Attik "virtually embodies the thinking of our target" of 18- to 24-year-olds, said Brian Bolain, national manager for Scion. Oasis, which has handled the corporate ad account for Toyota Motor North America since 1993, "has an untapped creative potential" to do Internet work for Scion, he added. "We certainly expect a large number of our customers will come to us through the Internet."
Won't reveal contenders
The two agencies were
Attik gets its name from its first headquarters in 1986 -- the Huddersfield, U.K., attic of the founder's grandmother. The San Francisco office opened in 1998 and now has 20 employees. Although Attik's roots are in design, the agency has expanded its capabilities to include most aspects of traditional agencies, with the exception of media. It also has offices in London, New York and Sydney.
Kevin George, director of account services who will also head Scion, said the agency presented a campaign under the theme "global awareness." It has not been decided whether that theme will be used for the launch. He said Attik's creative pitch focused on youthful lifestyles, including young people's use of cell phones and the Internet in their search for "truth," which they perceive to come from their friends.
He said Scion's prelaunch will start this fall.
Oasis President Rand Pearsall said his shop presented creative for the pitch, but is pleased the marketer "liked it enough to ask us to design the Web site." Oasis is considering adding several staffers to its one-person office for Toyota in California to create a small Scion-dedicated shop.
Scion's launch approach will apparently be similar to BMW of North America's campaign for its new Mini Cooper. The Mini is using non-traditional advertising, along with some national magazine ads, to create a buzz about the retro-looking, British-made sedan.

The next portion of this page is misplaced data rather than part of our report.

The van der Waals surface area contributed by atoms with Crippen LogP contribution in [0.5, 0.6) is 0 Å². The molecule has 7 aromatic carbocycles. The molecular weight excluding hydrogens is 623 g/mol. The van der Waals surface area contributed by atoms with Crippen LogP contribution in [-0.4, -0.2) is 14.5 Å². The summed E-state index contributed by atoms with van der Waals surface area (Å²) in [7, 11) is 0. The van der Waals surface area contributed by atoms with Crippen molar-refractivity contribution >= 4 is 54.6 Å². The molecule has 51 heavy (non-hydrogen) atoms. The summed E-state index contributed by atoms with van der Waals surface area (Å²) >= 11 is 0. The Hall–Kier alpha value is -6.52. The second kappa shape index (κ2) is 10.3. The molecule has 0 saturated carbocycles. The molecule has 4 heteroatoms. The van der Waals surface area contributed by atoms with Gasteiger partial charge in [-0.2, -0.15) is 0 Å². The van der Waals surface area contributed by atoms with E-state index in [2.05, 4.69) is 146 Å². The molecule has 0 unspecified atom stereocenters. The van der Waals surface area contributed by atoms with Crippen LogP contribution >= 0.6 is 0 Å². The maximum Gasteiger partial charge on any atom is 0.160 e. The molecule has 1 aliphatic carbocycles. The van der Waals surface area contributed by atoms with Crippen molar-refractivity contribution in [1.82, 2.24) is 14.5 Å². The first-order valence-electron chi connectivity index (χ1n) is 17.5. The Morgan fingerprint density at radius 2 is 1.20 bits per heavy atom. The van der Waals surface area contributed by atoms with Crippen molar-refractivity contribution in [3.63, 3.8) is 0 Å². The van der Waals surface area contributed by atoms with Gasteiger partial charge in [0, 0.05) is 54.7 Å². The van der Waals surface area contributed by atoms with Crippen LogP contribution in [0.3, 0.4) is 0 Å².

"Don't expect to see a lot of national advertising from us," Mr. Bolain said. Scion will take a low-key approach, using grass-roots marketing that is directly targeted and more viral than traditional media.
Toyota, like many automakers, is trying to be hipper and attract younger buyers. It will start selling two Scion models next June, but only in California for the first nine months before rolling it out to other regions. Toyota, which will later offer a third model, has projected Scion unit sales of 100,000 in 2005.
Sneak peek at model
Scion has already displayed a model at six California events this summer, either through its partnership with Urb magazine or consumer electronics maker Pioneer, which will supply the audio systems for the vehicles.
Toyota tried unsuccessfully to attract younger buyers in fall 1999 with the launch of the Echo.
"We're pretty good listeners," said Mr. Bolain, who prior had been on the marketer's so-called Genesis team that worked on the youth program. "In the past two years, we've gotten a lot more in touch with our target buyer."
Wes Brown, an analyst at consultancy Nextrend, said that based on what he has seen of the Scion, Toyota is on target and he expects the marketing will be innovative enough to reach the illusive Gen Y target.
"The obstacle is going to be no matter how good the marketing and the product, you've still got to go to a Toyota dealership and walk by the minivans and Camrys."
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Staff writer Alice Z. Cuneo contributed to this report.